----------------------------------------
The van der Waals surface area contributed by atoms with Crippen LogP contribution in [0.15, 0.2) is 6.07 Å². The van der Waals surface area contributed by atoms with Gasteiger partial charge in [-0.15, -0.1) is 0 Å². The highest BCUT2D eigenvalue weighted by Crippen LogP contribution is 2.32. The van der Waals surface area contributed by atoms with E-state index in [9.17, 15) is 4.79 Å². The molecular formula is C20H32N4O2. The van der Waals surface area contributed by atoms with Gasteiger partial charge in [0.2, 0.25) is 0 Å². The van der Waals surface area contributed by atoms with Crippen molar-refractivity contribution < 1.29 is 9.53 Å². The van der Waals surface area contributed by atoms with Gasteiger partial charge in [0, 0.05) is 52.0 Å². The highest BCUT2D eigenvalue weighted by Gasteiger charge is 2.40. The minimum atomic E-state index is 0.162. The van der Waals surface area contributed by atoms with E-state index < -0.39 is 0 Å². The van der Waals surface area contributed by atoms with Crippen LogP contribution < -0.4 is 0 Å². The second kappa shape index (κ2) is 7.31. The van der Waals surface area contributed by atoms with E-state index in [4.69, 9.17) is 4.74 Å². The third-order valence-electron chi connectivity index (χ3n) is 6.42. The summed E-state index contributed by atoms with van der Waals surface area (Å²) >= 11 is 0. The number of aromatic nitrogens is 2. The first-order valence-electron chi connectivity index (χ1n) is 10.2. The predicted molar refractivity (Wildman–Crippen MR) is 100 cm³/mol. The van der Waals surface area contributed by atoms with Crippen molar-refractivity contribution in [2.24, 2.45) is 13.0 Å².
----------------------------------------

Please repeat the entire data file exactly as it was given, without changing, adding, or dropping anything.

The van der Waals surface area contributed by atoms with Crippen LogP contribution in [0.15, 0.2) is 6.07 Å². The van der Waals surface area contributed by atoms with Gasteiger partial charge in [-0.15, -0.1) is 0 Å². The highest BCUT2D eigenvalue weighted by Crippen LogP contribution is 2.32. The van der Waals surface area contributed by atoms with E-state index in [9.17, 15) is 4.79 Å². The molecular formula is C20H32N4O2. The van der Waals surface area contributed by atoms with Gasteiger partial charge in [0.2, 0.25) is 0 Å². The van der Waals surface area contributed by atoms with Crippen molar-refractivity contribution < 1.29 is 9.53 Å². The van der Waals surface area contributed by atoms with Gasteiger partial charge in [0, 0.05) is 52.0 Å². The highest BCUT2D eigenvalue weighted by Gasteiger charge is 2.40. The minimum atomic E-state index is 0.162. The van der Waals surface area contributed by atoms with E-state index < -0.39 is 0 Å². The van der Waals surface area contributed by atoms with Crippen LogP contribution < -0.4 is 0 Å². The second kappa shape index (κ2) is 7.31. The van der Waals surface area contributed by atoms with E-state index in [4.69, 9.17) is 4.74 Å². The third-order valence-electron chi connectivity index (χ3n) is 6.42. The summed E-state index contributed by atoms with van der Waals surface area (Å²) >= 11 is 0. The number of aromatic nitrogens is 2. The first-order valence-electron chi connectivity index (χ1n) is 10.2. The predicted molar refractivity (Wildman–Crippen MR) is 100 cm³/mol. The van der Waals surface area contributed by atoms with Crippen molar-refractivity contribution in [2.24, 2.45) is 13.0 Å².